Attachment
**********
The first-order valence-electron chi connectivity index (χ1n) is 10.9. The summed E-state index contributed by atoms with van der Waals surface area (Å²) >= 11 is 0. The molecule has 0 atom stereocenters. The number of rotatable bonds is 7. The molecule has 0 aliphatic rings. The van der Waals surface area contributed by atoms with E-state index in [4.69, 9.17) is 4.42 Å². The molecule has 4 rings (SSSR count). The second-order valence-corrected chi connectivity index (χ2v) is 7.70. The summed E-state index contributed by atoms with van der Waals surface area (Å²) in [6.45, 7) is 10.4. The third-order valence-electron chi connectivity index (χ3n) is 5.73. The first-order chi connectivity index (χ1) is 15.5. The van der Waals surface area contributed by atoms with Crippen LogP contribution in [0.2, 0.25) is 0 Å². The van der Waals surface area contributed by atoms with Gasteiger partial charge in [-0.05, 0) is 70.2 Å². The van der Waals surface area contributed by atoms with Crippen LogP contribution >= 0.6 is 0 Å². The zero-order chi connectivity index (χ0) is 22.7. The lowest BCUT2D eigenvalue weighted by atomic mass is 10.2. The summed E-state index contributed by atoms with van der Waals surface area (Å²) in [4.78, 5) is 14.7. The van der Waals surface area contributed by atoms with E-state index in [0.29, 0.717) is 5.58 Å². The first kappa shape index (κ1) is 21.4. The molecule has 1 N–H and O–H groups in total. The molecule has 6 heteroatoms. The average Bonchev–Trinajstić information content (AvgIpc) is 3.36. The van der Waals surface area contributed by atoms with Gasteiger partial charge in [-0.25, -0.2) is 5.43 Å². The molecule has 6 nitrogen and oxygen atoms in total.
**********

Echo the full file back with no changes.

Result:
The first-order valence-electron chi connectivity index (χ1n) is 10.9. The summed E-state index contributed by atoms with van der Waals surface area (Å²) >= 11 is 0. The molecule has 0 atom stereocenters. The number of rotatable bonds is 7. The molecule has 0 aliphatic rings. The van der Waals surface area contributed by atoms with E-state index in [4.69, 9.17) is 4.42 Å². The molecule has 4 rings (SSSR count). The second-order valence-corrected chi connectivity index (χ2v) is 7.70. The summed E-state index contributed by atoms with van der Waals surface area (Å²) in [6.45, 7) is 10.4. The third-order valence-electron chi connectivity index (χ3n) is 5.73. The first-order chi connectivity index (χ1) is 15.5. The van der Waals surface area contributed by atoms with Crippen LogP contribution in [0.2, 0.25) is 0 Å². The van der Waals surface area contributed by atoms with Gasteiger partial charge in [-0.05, 0) is 70.2 Å². The van der Waals surface area contributed by atoms with Crippen LogP contribution >= 0.6 is 0 Å². The zero-order chi connectivity index (χ0) is 22.7. The lowest BCUT2D eigenvalue weighted by atomic mass is 10.2. The summed E-state index contributed by atoms with van der Waals surface area (Å²) in [4.78, 5) is 14.7. The van der Waals surface area contributed by atoms with E-state index in [0.29, 0.717) is 5.58 Å². The first kappa shape index (κ1) is 21.4. The molecule has 1 N–H and O–H groups in total. The molecule has 6 heteroatoms. The average Bonchev–Trinajstić information content (AvgIpc) is 3.36. The van der Waals surface area contributed by atoms with Gasteiger partial charge in [-0.25, -0.2) is 5.43 Å². The molecule has 6 nitrogen and oxygen atoms in total.